Happy Rockefeller was few people's idea of a femme fatale, let alone a latter-day equivalent of Wallis Simpson, for whom Edward VIII gave up the British throne. Shy, private and even "artless" were adjectives used to describe her.
Yet her divorce in 1963, quickly followed by remarriage to Nelson Rockefeller, almost certainly destroyed the chances of that scion of one of America's wealthiest and most famous families of winning the White House in 1964 – the prize he yearned for above all, and to which he would never come close again.
Half a century ago, despite the loosening social mores of the 1960s, the US public was not ready for a divorcee in the Oval Office, least of all so recent a one, who like his wife had abandoned a family, surrounded by the "scandal" headlines that the Rockefeller name guaranteed. Nelson, then governor of New York, had broken up with his wife of over 30 years, who had borne him five children.
Happy, 18 years his junior, had given up not just her husband James Murphy, virologist and close friend of the Rockefeller family, but custody of their children as well. "Have we come to the point where a governor can desert his wife and children, and persuade a young woman to abandon her four children and husband?" thundered the former senator Prescott Bush (founder of a political dynasty of which Nelson Rockefeller could only dream). "Have we come to the point where one of the two great parties will confer its greatest honour on such a one? I venture to hope not."
In 1980, Americans did finally elect a candidate with divorce on his resumé, in the person of Ronald Reagan, but the event had occurred more than 30 years earlier. In 1964 the notion was still anathema.
Rockefeller, standard-bearer of the then powerful liberal wing of the Party, had been the early Republican front-runner for the 1964 election. After his divorce and remarriage, he began to slide in the polls and lost several primaries. Eventually he withdrew from the race, and the nomination fell to the conservative Arizonan Barry Goldwater, who went on to lose to Lyndon Johnson in a landslide.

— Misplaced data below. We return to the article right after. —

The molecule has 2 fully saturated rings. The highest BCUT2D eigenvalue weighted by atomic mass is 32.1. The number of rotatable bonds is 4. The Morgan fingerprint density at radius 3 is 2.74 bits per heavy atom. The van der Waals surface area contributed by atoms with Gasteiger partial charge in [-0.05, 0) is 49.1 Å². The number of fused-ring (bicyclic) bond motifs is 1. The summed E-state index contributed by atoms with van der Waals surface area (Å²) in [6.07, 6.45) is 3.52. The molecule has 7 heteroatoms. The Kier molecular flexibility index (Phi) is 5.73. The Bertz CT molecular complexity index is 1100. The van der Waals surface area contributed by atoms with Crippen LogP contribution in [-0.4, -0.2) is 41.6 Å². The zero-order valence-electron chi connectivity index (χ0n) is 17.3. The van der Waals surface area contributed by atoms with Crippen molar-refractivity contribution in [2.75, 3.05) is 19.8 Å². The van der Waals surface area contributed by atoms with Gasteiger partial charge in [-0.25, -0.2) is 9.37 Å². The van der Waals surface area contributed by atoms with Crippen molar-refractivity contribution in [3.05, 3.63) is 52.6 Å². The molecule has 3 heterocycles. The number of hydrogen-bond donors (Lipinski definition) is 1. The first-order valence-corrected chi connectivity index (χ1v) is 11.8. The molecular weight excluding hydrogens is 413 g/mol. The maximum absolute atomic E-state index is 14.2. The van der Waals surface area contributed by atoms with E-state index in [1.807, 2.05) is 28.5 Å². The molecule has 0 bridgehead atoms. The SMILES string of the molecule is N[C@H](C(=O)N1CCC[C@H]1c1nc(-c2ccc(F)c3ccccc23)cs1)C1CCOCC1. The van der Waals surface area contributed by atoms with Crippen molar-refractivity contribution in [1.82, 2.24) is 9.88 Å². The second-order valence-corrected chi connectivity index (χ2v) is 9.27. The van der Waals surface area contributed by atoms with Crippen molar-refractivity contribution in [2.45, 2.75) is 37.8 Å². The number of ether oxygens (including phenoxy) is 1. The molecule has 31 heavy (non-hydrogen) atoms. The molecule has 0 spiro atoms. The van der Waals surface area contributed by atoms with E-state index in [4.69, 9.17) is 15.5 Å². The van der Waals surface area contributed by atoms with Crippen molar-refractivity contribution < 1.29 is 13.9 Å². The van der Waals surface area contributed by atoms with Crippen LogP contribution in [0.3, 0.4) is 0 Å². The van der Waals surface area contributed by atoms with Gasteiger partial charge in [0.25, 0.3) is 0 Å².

Rockefeller half-heartedly tried again in 1968, but was easily beaten by Richard Nixon. His political career seemed over when he stepped down as governor of New York in 1973 after three terms – only for Gerald Ford to pick him as vice-president in the White House game of musical chairs that followed Watergate.
Born into a wealthy Philadelphia family, Margaretta Fitler won her nickname because of her cheerful character, even though her parents divorced when she was 10. In the closing stages of the Second World War she was a driver in the Womens' Volunteer Service before marrying Murphy in 1948.
Her connection with Nelson Rockefeller began when she signed up as a volunteer on his first gubernatorial campaign in 1958, becoming the newly elected governor's private secretary the following year. During this period, almost certainly, their romance started.
Happy put up with, rather than enjoyed the politicking, and had distinctly mixed feelings about a husband in the Oval Office. "I don't know if any woman wants the man she loves to take on such awesome responsibilities," she once said. But whatever her own doubts and the public misgivings about her, she made a fine candidate's wife on the campaign trail in 1964 – even as her pregnancy with Nelson Aldrich Jr, the first of her two sons by her second marriage, became more obvious.
Nelson Rockefeller died two years after leaving the vice-presidency in January 1977. Happy outlived him by 36 years. Widowhood "was a hard transition, and the hardest thing was facing the void left by a very vital human being," she told The Chicago Tribune. "He said that I made him strong. I think he made me strong."
Margaretta Large "Happy" Rockefeller, Second Lady of the United States: born Bryn Mawr, Pennsylvania 9 June 1926; married 1948 James Murphy (divorced 1963; three daughters, one son), 1963 Nelson Rockefeller (two sons); Second Lady of the United States 1974-1977; died Tarrytown, New York 19 May 2015.Reuse content